Jean-Luc "oboman" Fillon is one of the rare musicians whose artistic career is marked by a multitude of original creations. A composer and multi-instrumentalist, endowed with a solid knowledge of classical music, he has taken, with a discerning mixture of discretion and perseverance, an artistic route which is both convincing and makes a welcome change. Here he is today on his preferred instruments, the oboe and the English horn, on which he reveals his true talents as a melodist. We cannot help but be seduced by the rich sound, the authenticity and the lyricism of the oboe -- an instrument which up until now has been confined to traditional written music - combined with the virtuosity of this exceptional improviser. Since 2001, he has been continuously working, making numerous sound recordings and giving live performances, illustrating the innovative and original character of his artistic initiative. He has worked with a large number of musicians:
Patrice Caratini, Antoine Hervé, Claude Barthélémy, Georges Rabol, Bob Mintzer, Glenn Ferris, Michele Hendricks, Paolo Fresu, Nguyen Lee, Jean-Marc Padovani, Lauren Newton, Pierre Blanchard, Olivier Ker Ourio, Michel Bénita, Jean-Jacques Avenel, Tony Rabeson, Michael Ferlberbaum, Karl Jannuska, Jarrod Cagwin, João Paulo, Didier Ithurssary, Bruno Rousselet, Fawzy Al Aiedy, Adel Shams El-Din, Michael Rabinowitz, Paul Hanson, ... Recently, he presented his composition "Hautbois Nomade" (Nomadic Oboe) as soloist with the National Orchestra of Ile-de-France and his trio "Oboa". He has toured in the United States, Germany, Switzerland, England and Portugal.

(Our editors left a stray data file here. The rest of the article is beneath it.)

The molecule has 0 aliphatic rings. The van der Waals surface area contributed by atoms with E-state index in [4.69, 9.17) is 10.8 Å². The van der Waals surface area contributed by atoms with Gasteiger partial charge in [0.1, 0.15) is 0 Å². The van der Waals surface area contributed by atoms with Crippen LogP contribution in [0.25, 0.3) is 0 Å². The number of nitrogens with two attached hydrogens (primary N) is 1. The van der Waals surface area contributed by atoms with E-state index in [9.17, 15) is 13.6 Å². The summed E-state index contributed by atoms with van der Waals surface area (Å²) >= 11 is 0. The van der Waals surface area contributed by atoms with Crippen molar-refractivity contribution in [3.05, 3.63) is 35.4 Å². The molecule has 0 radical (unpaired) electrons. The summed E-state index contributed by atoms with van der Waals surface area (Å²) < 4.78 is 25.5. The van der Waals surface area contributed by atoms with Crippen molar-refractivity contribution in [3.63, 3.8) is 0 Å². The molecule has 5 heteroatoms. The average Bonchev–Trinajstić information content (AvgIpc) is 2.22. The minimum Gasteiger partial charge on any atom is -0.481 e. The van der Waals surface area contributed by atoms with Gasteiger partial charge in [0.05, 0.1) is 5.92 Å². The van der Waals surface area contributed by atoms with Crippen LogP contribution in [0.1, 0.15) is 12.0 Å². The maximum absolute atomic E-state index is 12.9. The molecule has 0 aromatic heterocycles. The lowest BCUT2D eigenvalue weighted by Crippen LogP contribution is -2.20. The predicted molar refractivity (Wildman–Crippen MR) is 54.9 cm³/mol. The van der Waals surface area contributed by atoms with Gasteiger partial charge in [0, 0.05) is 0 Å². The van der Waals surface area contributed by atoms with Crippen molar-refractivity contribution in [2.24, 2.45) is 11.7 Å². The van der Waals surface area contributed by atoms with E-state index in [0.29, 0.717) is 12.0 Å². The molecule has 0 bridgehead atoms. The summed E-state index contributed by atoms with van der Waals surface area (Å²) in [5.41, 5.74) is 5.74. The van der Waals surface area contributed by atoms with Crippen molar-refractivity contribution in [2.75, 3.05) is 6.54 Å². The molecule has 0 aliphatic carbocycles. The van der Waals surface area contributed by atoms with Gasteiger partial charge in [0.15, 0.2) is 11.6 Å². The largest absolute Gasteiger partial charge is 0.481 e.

« Oboa nomade » is the result of the meeting of an atypical oboe player and an adventurous symphony orchestra, of the juxtaposition of original compositions and classical composers that were influenced by jazz, of a fine blend of written music and improvised passages. The music Oboman proposes draws its sources from classical music, its spontaneity from jazz and its colour from traditional musics of the Mediterranean Sea basin. Furthermore, the instrumentation of the quartet, both classical and original at the same time - the blend of oboe and tambourine, both originating in Mesopotamia about 2800-5000 years ago, associated with the western harmonies of the piano and with the goodnatured lovable jazz double bass - brings to the musical piece a tone both very unusual and natural.
Oboman: oboe, english horn Oboa Jazz Trio : João Paulo Da Silva : piano Jarrod Cagwin: jazz and oriental percussions Bruno Rousselet: jazz double basS